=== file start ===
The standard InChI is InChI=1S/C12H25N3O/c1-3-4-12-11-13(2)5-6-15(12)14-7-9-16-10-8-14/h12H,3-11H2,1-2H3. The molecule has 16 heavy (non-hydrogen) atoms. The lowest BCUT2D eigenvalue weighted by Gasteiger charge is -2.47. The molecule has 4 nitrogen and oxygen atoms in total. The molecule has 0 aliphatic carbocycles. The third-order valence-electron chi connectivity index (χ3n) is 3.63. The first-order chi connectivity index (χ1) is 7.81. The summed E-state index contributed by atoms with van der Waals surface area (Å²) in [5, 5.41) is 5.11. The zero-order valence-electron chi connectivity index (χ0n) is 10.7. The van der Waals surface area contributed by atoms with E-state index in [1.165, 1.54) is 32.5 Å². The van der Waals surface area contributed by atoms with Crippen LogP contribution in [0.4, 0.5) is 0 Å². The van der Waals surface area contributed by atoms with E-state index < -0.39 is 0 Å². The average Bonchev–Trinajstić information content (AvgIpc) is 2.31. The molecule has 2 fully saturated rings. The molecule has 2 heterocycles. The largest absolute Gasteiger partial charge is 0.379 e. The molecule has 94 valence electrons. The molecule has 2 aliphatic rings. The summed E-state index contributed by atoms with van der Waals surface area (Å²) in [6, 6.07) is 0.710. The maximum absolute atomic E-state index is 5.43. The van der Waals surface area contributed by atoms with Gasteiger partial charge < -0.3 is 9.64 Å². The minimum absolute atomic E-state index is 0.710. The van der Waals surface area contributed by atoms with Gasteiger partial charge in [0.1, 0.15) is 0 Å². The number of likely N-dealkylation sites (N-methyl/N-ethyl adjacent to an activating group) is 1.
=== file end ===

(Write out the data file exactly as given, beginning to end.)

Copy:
The standard InChI is InChI=1S/C12H25N3O/c1-3-4-12-11-13(2)5-6-15(12)14-7-9-16-10-8-14/h12H,3-11H2,1-2H3. The molecule has 16 heavy (non-hydrogen) atoms. The lowest BCUT2D eigenvalue weighted by Gasteiger charge is -2.47. The molecule has 4 nitrogen and oxygen atoms in total. The molecule has 0 aliphatic carbocycles. The third-order valence-electron chi connectivity index (χ3n) is 3.63. The first-order chi connectivity index (χ1) is 7.81. The summed E-state index contributed by atoms with van der Waals surface area (Å²) in [5, 5.41) is 5.11. The zero-order valence-electron chi connectivity index (χ0n) is 10.7. The van der Waals surface area contributed by atoms with E-state index in [1.165, 1.54) is 32.5 Å². The van der Waals surface area contributed by atoms with Crippen LogP contribution in [0.4, 0.5) is 0 Å². The van der Waals surface area contributed by atoms with E-state index < -0.39 is 0 Å². The average Bonchev–Trinajstić information content (AvgIpc) is 2.31. The molecule has 2 fully saturated rings. The molecule has 2 heterocycles. The largest absolute Gasteiger partial charge is 0.379 e. The molecule has 94 valence electrons. The molecule has 2 aliphatic rings. The summed E-state index contributed by atoms with van der Waals surface area (Å²) in [6, 6.07) is 0.710. The maximum absolute atomic E-state index is 5.43. The van der Waals surface area contributed by atoms with Gasteiger partial charge < -0.3 is 9.64 Å². The minimum absolute atomic E-state index is 0.710. The van der Waals surface area contributed by atoms with Gasteiger partial charge in [0.1, 0.15) is 0 Å². The number of likely N-dealkylation sites (N-methyl/N-ethyl adjacent to an activating group) is 1.